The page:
April and May (and sometimes June) are hard times for me to fish, since that is the time when the spring run off occurs in my part of the world.  As the mountain snow melts the water levels rise and the turbidity increases. On some of my favorite streams the water levels rise to a point where it can be dangerous to wade. So either I fish spring creeks or I don't fish at all.

The maze -- willow, dogwood and black hawthorn.

Yet, there are a few creeks near where I live that arise from lower elevation mountains that have less robust run off flows. I visited one of these today.

The stream I visited is a cutthroat stream. The cutthroat spawn is just finishing so it's less of an issue to fish now.  The water today was fairly high, for this little stream, the color was off, and the turbidity was high. Yet I caught trout. I'm always amazed that the fish can see my fly -- even when my fly is a worm pattern.

I was alone on the stream, unless you count a visit from a moose (and a couple of geese). There was a lot of Black Hawthorn that made getting to the stream fun. I hope my waders survived the army crawl on the way out!

I used the Suntech Suikei (medium action) keiryu rod, but I could have used the TenkaraBum 36 just as well. They cast about the same, but I like the various length options provided by the Suikei.

My Suntech Suikei.

Black Hawthorn -- go under, but don't go through!

My moose friend -- on his way out. 

I fished for my usual 1.5 hours and took 10 fish -- not bad given the water conditions. The air was 52°F and the water was 40°F.  All fish were wild, native cutthroats. Most were around 10 inches. The last one came in at 14 inches -- it was a beauty!

Last fish -- a real mountain treasure!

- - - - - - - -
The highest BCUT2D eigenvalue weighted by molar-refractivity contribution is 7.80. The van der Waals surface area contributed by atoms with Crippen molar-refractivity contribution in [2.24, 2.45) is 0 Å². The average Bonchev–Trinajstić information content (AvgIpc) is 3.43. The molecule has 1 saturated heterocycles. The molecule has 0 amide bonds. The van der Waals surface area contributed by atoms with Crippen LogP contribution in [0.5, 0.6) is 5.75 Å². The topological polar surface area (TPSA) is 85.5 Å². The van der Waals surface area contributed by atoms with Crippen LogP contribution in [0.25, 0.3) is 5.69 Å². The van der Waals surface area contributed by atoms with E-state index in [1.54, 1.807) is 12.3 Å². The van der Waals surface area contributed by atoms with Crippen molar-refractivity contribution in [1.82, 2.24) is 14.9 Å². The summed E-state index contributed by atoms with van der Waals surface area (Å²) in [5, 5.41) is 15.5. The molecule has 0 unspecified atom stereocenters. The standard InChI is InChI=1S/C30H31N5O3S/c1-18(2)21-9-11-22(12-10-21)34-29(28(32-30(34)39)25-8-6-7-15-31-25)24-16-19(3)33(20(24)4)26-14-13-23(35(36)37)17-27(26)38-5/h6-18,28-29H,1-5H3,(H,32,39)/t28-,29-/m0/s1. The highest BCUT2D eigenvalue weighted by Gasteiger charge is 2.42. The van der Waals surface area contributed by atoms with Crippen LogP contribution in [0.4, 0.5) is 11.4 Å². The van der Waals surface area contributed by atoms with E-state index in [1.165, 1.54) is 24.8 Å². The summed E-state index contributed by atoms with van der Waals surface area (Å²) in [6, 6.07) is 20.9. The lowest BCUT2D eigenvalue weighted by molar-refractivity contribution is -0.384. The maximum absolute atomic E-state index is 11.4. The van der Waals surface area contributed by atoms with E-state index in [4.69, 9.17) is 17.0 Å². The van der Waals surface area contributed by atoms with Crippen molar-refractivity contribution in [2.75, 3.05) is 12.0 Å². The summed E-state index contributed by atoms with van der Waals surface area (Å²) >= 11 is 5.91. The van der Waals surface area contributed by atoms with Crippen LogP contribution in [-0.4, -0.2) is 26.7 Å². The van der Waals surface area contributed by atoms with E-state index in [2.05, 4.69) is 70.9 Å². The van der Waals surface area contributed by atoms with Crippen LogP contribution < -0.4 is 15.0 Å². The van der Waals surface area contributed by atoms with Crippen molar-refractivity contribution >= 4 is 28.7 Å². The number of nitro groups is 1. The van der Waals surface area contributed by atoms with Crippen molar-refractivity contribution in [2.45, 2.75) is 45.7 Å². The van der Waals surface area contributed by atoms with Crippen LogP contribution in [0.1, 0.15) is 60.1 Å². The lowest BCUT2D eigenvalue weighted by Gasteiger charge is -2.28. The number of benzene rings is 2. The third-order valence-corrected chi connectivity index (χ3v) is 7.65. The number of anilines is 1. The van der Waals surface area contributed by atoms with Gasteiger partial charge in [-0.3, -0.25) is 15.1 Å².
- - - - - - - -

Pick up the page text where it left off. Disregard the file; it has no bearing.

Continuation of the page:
April 29, 2016

"Oval winding spool Fly box line winder" from eBay -- GAW

The other day, I picked up a couple of inexpensive line management spools from eBay -- just to see what they were like. I get sort of curious about certain items and if they're not too expensive I'll buy them to try them out.

These spools are oval shaped, plastic and have a built in fly box. Maybe you've seen them before and wondered what they were like. The rim is rubber and there are two finger indentations on the back that help you hold the spool while winding on the line.

There are two small compartments in the center of the spool. Each compartment will hold two or three #10 flies. The little door clicks shut tightly, so there seems to be little chance of spontaneous door opening and fly loss.

The spool works OK but one thing that is annoying is that there is no slot to "anchor" your line. There are two "slots", one corresponding to each compartment, however. I think they are so you can keep your fly attached to the tippet, but neither works well for anchoring or securing the end of your line. I have a few extra elastic spool tamers from used RIO tippet spools and these work well to keep the line on the oval spool.

There is no slot to "anchor" your line.

With elastic spool tamer in place.

Now that I've seen them, I've decided they are not for me. Therefore, I'll keep one and give the other one away to the first person that says they want it. I'll pay for shipping in the CONUS. You get one spool, but the RIO elastic spool tamer, line, and flies are not included (ok, maybe I'll send you a fly or two also).  If you want it, just let me know in the comments section of this post, and then send me your mailing address via my "Contact Me" tab at the top of the blog.